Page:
Senate Sponsor Sought for CURIA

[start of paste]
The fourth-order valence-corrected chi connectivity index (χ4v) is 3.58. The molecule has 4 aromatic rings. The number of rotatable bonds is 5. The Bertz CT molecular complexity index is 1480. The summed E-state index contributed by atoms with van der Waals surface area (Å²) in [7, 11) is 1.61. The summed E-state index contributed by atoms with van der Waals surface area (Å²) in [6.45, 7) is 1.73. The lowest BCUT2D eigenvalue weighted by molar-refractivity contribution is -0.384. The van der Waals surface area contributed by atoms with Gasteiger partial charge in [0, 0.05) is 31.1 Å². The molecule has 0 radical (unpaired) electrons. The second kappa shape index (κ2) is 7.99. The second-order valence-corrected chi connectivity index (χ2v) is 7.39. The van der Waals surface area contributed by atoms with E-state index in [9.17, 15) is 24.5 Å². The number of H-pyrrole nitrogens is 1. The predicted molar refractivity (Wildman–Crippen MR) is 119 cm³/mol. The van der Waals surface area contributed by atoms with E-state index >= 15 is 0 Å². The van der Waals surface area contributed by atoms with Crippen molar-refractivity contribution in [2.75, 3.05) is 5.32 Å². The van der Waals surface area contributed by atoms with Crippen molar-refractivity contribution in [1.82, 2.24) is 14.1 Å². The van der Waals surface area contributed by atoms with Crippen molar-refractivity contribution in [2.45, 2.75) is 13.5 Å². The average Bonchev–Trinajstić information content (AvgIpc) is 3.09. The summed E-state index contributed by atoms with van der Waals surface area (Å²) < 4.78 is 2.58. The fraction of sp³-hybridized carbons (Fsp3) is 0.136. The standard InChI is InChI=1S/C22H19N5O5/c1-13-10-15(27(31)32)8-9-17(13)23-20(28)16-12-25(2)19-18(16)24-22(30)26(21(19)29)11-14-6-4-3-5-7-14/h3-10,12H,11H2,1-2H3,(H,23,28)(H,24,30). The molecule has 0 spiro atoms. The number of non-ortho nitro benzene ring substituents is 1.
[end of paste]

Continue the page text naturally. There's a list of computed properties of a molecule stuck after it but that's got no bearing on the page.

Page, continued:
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WASHINGTON – The credit union lobby was counting on Vermont’s Bernard Sanders to introduce their regulatory relief bill, known as CURIA, in the Senate, where he was elected to serve after eight terms in the House. But Sanders who promised to do so in September at NAFCU’s annual Congressional Caucus, was not appointed to the Banking Committee, where the CU Regulatory Improvements Act is sure to be referred. Sanders, the only self-avowed socialist in the Congress, was reported to have been kept off the panel by the powerful banking lobby, which has always been at odds with him. Kansas Republic Sam Brownback, one of six Senators running for president, had expressed interest in being chief sponsor of CURIA, but is not returning to the Banking Committee, where he served in the last Congress. So the credit union lobby is still searching for a champion in the Senate, where the bill has yet to be introduced. Members of the House Financial Services Committee, which has introduced versions of CURIA each of the last two congresses, are expected to introduce it again over the next few weeks. “That’s where we’re concentrating our efforts right now. We’ll think about the Senate later,” said one credit union lobbyist involved in the effort.

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